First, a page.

When renowned crime novelist Harlan Thrombey (Christopher Plummer) is found dead at his estate just after his 85th birthday, the inquisitive and debonair Detective Benoit Blanc (Daniel Craig) is mysteriously enlisted to investigate. From Harlan's disfunctional family to his devoted staff, Blanc sifts through a web of red herrings and self-serving lies to uncover the truth behind Harlan's untimely death.Written by
The humming sound Marta's cellphone makes is one from a phone lying on a wooden, resonating surface. No phone vibrates that loud when handheld. A common error in films, done deliberately to make the vibrating audible. See more »
With the exception of my wife and daughter, and possibly my mother, Agatha Christie is the woman whom I love most on this planet. She truly was the most gifted and brilliant fiction writer who ever lived, and it rejoices me to see that her work still inspires other writers and filmmakers nowadays; more than forty years after she passed away. There are still many adaptations of her original work, but with "Knives Out", writer/director Rian Johnson attempts something entirely different. It's abundantly clear that Johnson was inspired by all of Christie's typical trademarks and hobby-horses, and he pays tribute to her most legendary characters and favorite settings, but the plot of "Knives Out" is entirely new and scripted directly for the screen. A good old-fashioned murder mystery/whodunit set in the enormous mansion of a wealthy family, full of eccentric people each of whom have dirty little secrets, convoluted plot twists, continuous red herrings that practically make it impossible to guess along, and a fabulous all-knowing but slightly odd sleuth slowly unravelling the clues.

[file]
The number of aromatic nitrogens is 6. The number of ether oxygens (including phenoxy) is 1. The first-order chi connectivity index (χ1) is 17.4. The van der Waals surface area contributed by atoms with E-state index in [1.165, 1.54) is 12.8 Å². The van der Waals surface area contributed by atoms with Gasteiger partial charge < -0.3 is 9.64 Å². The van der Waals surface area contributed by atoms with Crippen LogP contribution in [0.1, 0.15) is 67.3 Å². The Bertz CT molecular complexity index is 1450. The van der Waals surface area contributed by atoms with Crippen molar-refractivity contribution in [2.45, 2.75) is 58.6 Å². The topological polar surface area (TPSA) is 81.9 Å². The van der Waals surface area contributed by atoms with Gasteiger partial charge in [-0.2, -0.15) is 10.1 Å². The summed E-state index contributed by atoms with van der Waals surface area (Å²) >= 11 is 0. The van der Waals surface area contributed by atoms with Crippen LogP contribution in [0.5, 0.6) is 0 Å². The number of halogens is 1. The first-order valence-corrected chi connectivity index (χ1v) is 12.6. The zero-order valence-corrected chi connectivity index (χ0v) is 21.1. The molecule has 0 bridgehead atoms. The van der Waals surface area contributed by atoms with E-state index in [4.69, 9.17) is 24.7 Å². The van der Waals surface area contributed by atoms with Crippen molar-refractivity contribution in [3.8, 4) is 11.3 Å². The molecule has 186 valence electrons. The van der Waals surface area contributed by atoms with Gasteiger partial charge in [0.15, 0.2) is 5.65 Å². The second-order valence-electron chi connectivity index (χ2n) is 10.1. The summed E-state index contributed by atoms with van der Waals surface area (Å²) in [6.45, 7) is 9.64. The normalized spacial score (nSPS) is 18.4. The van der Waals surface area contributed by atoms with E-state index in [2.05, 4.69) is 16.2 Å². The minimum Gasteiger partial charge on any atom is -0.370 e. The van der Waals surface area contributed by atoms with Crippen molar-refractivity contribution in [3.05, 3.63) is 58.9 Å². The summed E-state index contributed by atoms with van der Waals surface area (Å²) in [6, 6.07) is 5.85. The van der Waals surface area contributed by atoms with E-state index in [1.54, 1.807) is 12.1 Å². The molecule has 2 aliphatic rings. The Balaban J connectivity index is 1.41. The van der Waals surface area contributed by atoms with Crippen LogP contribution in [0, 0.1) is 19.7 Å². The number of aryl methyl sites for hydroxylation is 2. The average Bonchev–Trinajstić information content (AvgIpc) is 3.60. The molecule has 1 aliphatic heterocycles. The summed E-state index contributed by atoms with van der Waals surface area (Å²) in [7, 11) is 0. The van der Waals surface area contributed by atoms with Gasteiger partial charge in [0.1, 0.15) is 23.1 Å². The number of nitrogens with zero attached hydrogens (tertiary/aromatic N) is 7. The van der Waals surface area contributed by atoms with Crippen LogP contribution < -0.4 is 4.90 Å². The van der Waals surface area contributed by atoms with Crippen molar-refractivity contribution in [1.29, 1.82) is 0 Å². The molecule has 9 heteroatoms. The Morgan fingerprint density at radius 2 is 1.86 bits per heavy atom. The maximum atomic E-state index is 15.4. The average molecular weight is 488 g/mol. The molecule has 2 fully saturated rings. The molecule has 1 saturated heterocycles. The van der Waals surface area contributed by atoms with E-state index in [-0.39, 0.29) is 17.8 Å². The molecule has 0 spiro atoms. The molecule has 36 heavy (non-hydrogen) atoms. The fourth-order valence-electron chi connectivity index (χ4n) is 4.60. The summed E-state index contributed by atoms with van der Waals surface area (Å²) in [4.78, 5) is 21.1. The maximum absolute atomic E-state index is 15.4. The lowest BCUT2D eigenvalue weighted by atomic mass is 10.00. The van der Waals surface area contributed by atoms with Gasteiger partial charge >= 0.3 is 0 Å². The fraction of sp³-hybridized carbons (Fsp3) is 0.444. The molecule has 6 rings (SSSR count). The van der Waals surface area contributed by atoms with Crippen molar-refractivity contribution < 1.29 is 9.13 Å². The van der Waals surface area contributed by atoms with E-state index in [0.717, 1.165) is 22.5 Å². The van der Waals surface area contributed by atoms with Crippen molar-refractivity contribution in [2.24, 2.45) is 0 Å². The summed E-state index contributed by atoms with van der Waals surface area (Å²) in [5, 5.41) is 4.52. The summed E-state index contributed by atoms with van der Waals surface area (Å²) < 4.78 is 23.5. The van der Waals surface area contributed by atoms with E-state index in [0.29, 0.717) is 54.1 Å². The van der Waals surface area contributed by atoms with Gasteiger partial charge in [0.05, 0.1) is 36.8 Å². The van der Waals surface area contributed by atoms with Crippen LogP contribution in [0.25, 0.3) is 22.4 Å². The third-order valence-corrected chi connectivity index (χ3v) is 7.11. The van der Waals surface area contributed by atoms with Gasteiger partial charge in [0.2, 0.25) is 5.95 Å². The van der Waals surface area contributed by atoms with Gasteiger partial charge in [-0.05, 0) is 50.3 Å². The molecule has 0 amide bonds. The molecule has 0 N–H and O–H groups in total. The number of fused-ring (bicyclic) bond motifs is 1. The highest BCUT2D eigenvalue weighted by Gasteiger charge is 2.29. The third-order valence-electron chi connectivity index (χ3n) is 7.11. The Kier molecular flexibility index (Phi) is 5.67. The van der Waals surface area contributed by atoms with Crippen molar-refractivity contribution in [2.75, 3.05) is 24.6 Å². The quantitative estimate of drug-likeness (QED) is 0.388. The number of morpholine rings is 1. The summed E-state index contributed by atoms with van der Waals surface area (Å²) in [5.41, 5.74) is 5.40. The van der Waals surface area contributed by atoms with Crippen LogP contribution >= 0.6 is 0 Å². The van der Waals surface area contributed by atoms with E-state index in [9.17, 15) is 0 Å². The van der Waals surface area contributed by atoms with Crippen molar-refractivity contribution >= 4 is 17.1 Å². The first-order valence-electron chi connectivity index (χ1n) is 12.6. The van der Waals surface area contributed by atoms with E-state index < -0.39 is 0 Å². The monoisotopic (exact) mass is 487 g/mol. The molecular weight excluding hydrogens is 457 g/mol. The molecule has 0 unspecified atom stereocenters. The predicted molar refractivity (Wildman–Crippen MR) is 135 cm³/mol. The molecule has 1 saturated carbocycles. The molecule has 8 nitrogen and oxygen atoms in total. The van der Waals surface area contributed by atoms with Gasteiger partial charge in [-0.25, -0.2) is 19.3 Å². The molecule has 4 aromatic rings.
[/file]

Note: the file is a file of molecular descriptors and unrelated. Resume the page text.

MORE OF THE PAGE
Daniel Craig is downright terrific as Benoit Blanc, a private detective with a bizarre accent and weird one-liners, hired by someone anonymous to dig deeper into the strange and sudden death of patriarch Harlan Thrombey. It looks like suicide, but literally every greedy member of Harlan's bloodline had a motive for killing and - also in delightful Agatha Christie tradition - the plot even thickens after the reading of the will. It would be a shame to reveal too much about the plot, but rest assured that is refreshing and inventive, compelling as well as humorous, complex but simultaneously light-headed and 200% entertaining. The cast is phenomenal. Craig clearly enjoyed depicting a heroic protagonist that is the complete opposite of his James Bond character, and the Thrombey family exclusively exists of great talents, including Jamie Lee Curtis, Michael Shannon, Toni Colette, Christopher Plummer and Don Johnson. "Knives Out" is perhaps slightly too long, but never tedious, and very well-directed by Rian Johnson (who honestly doesn't deserve all this hatred from disappointed "Star Wars" geeks)
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